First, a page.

Figure 1: Perceived average state school admissions at Russell Group Institutions.

The average response estimated that state school students make up 46% of intakes at Russell Group universities. This is a significant underestimate of the actual proportion which is 77.4% of intakes. Indeed, 78% of the survey respondents attended state schools reflecting the overall make up of student bodies. (State schools make up 93% of all schools).

many students perceive universities as more privileged places than they are in reality – even when they themselves are studying at the institutions.

Overall, the results point to a widespread misperception among Russell Group students that private school students make up the majority of students. In reality this is not the case at any university. These findings are indicative given the small numbers surveyed, but they resonate with previous results. Sutton Trust work, for example, found that over 60% of teachers underestimate the percentage of students from state schools on undergraduate courses at Oxbridge. The latest findings suggest that many students perceive universities as more privileged places than they are in reality – even when they themselves are studying at the institutions.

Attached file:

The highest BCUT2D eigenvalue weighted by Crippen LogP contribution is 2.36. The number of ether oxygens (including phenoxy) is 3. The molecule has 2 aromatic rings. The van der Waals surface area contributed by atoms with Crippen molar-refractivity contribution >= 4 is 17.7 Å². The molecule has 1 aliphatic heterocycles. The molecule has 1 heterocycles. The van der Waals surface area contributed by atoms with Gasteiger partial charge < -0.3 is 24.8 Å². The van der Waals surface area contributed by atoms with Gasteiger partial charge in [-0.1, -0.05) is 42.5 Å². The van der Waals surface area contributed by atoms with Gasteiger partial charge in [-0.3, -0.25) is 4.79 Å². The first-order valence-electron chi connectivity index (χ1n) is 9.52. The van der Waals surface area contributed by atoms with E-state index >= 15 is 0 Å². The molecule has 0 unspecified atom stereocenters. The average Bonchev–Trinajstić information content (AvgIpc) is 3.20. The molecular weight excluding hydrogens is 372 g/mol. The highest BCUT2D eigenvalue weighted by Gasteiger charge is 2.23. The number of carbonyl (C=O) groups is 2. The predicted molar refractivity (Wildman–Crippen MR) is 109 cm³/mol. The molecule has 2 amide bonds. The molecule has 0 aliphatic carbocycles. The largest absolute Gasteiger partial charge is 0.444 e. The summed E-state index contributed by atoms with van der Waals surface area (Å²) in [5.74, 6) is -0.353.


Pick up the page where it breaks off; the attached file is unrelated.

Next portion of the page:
Contextual admissions

The research also reviewed admissions criteria at Russell Group universities, in particular documenting the use of contextual admissions. Contextualised offers occur when a university takes into consideration an applicant’s personal circumstances by for example reducing the A-Level grades a student requires from a disadvantaged area. In a parallel survey as part of this research, heads of widening participation rated this approach as one of the most effective tools in helping to enrol more students from poorer backgrounds.

Few topics in higher education generate as much interest and debate. Previous HEPI research concluded that while most students support contextual admissions, there is considerable ignorance about them. It has also been suggested that greater consistency in how contextual data is used might enable greater certainty among applicants. University regulators have urged more ambitious use of contextual admissions, yet the Minister of for Universities in England has appeared sceptical, arguing that ‘we don’t help disadvantaged students by levelling down – we help by levelling up’. It is unsurprising that survey respondents from universities spoke of a need to preserve a ‘safe space’ to work on contextual methods and avoid charges of unequal treatment of applicants.